Sunday, October 30, 2011

Colorful leaves: New chlorophyll decomposition product found in Norway maple

 Autumn is right around the corner in the northern hemisphere and the leaves are beginning to change color. The cause of this wonderful display of reds, yellows, and oranges is the decomposition of the compound that makes leaves green: chlorophyll.

Bernhard Kräutler and a team at the University of Innsbruck (Austria) have now published a report in the journal Angewandte Chemie about the discovery of a previously unknown product in the leaves of Norway maples. The different spatial arrangement of its atoms is indicative of a different decomposition pathway than those of other deciduous trees.

During the summer months, green leaves carry out photosynthesis: chlorophyll converts sunlight into chemical energy. In the fall, deciduous trees reabsorb critical nutrients, such as nitrogen and minerals, from their leaves. This releases the chlorophyll from the proteins that normally bind it. However, chlorophyll is phototoxic in this free from, and can damage the tree when exposed to light. It must therefore be “detoxified” by decomposition.

“Essential pieces of the puzzle of this biological phenomenon have been solved only within the last two decades,” reports Kräutler. Various colorless tetrapyrroles, molecules with a framework of four nitrogen-containing five-membered carbon rings, accumulate in the dying leaves of higher plants, and have been classified as decomposition products of chlorophyll. These are called “nonfluorescent” chlorophyll catabolytes (NCCs). Says Kräutler, “ they are considered to be the final breakdown products of a well-controlled, “linear” and widely common decomposition pathway.” This premise is beginning to get a little shaky.

Kräutler and his co-workers have studied the decomposition of chlorophyll in the Norway maple, a tree native to Eurasia. “We found none of the typical breakdown products in yellow-green or yellow Norway maple leaves,” says Kräuter. “Instead, the main product we found was a dioxobilane, which resembles a chlorophyll breakdown product found in barley leaves.”

However, there are small but important differences in the spatial arrangements of the atoms relative to each other. There is no plausible decomposition pathway that starts with the NCCs and leads to this new decomposition product. “There is clearly a chlorophyll breakdown pathway occurring in Norway maple leaves that differs from those previously known.”

The structure of this newly discovered dioxobilane is reminiscent of bile pigments, which are products of the breakdown of heme, and thus are important constituents of mammalian metabolisms as well as acting as light sensors in plants. “This supports the idea that chlorophyll breakdown is not only a detoxification process; the resulting decomposition products can also play a physiological role,” states Kräuter. “Chlorophyll breakdown products can act as antioxidants in the peel of ripening fruits, making the fruits less perishable. What role they play in leaves is not yet clear.”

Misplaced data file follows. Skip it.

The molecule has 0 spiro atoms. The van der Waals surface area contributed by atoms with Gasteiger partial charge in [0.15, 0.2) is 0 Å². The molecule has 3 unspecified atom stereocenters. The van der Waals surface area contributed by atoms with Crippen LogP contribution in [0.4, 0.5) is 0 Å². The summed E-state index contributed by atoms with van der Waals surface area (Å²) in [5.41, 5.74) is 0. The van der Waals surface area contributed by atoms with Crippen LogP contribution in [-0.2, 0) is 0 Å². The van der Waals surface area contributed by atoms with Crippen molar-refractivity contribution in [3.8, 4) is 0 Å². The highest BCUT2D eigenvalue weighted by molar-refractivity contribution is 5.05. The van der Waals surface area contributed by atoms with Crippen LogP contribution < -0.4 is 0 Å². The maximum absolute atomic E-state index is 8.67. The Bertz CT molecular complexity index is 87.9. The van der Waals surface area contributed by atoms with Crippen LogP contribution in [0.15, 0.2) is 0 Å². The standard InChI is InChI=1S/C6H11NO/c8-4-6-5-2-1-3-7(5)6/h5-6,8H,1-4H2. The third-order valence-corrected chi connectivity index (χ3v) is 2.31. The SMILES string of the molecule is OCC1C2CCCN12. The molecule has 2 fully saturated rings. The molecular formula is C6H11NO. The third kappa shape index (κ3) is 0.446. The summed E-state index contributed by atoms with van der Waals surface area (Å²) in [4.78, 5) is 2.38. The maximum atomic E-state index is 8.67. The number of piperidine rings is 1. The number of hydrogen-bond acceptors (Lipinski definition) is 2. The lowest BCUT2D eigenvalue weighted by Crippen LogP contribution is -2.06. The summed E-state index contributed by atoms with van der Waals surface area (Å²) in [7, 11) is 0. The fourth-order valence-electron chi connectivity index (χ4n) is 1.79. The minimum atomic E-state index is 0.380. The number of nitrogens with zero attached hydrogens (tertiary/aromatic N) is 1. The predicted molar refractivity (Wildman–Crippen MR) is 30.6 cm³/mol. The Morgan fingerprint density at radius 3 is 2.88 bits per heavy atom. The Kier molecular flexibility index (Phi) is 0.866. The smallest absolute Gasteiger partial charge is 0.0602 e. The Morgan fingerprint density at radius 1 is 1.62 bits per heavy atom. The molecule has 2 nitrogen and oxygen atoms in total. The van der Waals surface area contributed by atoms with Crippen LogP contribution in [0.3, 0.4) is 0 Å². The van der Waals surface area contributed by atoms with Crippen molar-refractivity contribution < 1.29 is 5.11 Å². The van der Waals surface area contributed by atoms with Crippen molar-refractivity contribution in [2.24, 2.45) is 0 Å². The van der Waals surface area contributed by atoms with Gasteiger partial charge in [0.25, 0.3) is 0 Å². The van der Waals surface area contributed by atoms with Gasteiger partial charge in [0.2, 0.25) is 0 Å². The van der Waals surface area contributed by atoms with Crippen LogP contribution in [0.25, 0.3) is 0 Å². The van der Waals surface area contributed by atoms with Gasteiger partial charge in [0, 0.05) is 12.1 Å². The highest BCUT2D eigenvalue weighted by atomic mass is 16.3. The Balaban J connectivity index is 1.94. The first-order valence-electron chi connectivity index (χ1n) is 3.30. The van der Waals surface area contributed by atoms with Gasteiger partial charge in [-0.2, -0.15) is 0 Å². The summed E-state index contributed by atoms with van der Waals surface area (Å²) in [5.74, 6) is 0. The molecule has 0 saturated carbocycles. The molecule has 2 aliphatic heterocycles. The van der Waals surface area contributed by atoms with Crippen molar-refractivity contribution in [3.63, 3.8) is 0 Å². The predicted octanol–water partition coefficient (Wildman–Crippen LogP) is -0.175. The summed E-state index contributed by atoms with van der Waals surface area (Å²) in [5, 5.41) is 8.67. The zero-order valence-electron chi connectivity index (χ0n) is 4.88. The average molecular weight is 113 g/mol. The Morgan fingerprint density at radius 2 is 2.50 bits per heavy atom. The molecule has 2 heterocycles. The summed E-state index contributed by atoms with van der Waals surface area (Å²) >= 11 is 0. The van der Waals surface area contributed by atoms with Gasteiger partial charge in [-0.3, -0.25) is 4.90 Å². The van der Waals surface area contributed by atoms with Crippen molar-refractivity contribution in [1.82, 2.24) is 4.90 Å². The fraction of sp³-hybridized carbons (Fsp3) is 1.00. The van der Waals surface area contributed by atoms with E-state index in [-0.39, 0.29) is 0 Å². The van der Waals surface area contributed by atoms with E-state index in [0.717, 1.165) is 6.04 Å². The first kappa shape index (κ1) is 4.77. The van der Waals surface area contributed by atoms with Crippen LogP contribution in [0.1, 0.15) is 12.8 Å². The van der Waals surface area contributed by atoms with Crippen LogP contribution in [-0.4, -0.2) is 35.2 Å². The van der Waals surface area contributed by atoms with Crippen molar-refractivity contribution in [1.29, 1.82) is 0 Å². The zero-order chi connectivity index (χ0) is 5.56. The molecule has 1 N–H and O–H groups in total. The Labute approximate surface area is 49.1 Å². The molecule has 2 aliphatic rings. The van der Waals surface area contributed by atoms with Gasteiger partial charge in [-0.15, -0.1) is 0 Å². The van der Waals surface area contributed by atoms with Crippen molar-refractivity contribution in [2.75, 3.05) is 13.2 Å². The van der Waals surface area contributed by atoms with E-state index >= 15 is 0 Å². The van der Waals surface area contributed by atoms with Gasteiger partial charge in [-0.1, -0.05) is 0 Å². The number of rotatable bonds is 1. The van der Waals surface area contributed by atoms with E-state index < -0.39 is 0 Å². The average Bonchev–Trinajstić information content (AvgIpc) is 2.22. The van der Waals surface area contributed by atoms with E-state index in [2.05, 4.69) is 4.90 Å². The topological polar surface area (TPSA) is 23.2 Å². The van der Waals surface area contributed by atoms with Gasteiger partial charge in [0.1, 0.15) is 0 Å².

More information: A Dioxobilane as Product of a Divergent Path of Chlorophyll Breakdown in Norway Maple, Angewandte Chemie International Edition, … ie.201103934

Provided by Wiley (news : web)

Nuclear receptors battle it out during metamorphosis in new fruit fly model

Growing up just got more complicated. Thomas Jefferson University biochemistry researchers have shown for the first time that the receptor for a major insect molting hormone doesn't activate and repress genes as once thought. In fact, it only activates genes, and it is out-competed by a heme-binding receptor to repress the same genes during the larval to pupal transition in the fruit fly.

For the last 20 years, the known as EcR/Usp was thought to solely control depending on the presence or absence of the hormone ecdysone, respectively. But it appears, researchers found, that E75A, a heme-binding receptor that represses genes, replaces EcR/Usp during when ecdysone is absent.

The findings, which could shed light on new ways to better understand and treat hormone-dependent diseases, such as cancer, were published in the online October 6 issue of Molecular Cell.

"This is the first time we've shown that a steroid hormone receptor and heme-binding nuclear receptor are even interacting with each other," said Danika M. Johnston, Ph.D. "We didn't really think the two were competing against each other to bind to the same sequence of DNA and regulate the same genes."

More specifically, in the absence of ecdysone, both ecdysone receptor subunits localize to the , and the heme-binding nuclear receptor E75A replaces EcR/Usp at common target sequences in several genes. During the larval-pupal transition, a switch from gene activation by EcR/Usp to by E75A is triggered by a decrease in ecdysone concentration and by direct repression of the EcR gene by E75A.

An important nuance of this system is that the heme-binder E75A is sensitive to the amount of nitric oxide in the cell, and it cannot completely fulfill its repressive potential at high levels of this important molecule. Thus, the uncovered system uses changing amounts of two , a steroid hormone and a gas, to regulate transcription during development.

"These were quite unexpected findings, given the longstanding thoughts of this process," said Dr. Johnston, "but we just didn't have the tools in the past to figure out what was going on mechanistically. We're painting a clearer picture now."

Knowing how nuclear receptors regulate gene expression in animal models can provide useful information in the development of drugs. Today, the molecular targets of roughly 13 percent of U.S. Food and Drug Administration approved drugs are nuclear receptors.

"It's very possible that similar situations exist in the mammalian system. That could ultimately lead to different treatments that regulate hormone levels in hormone-dependent diseases, such as cancer," said Dr. Johnston.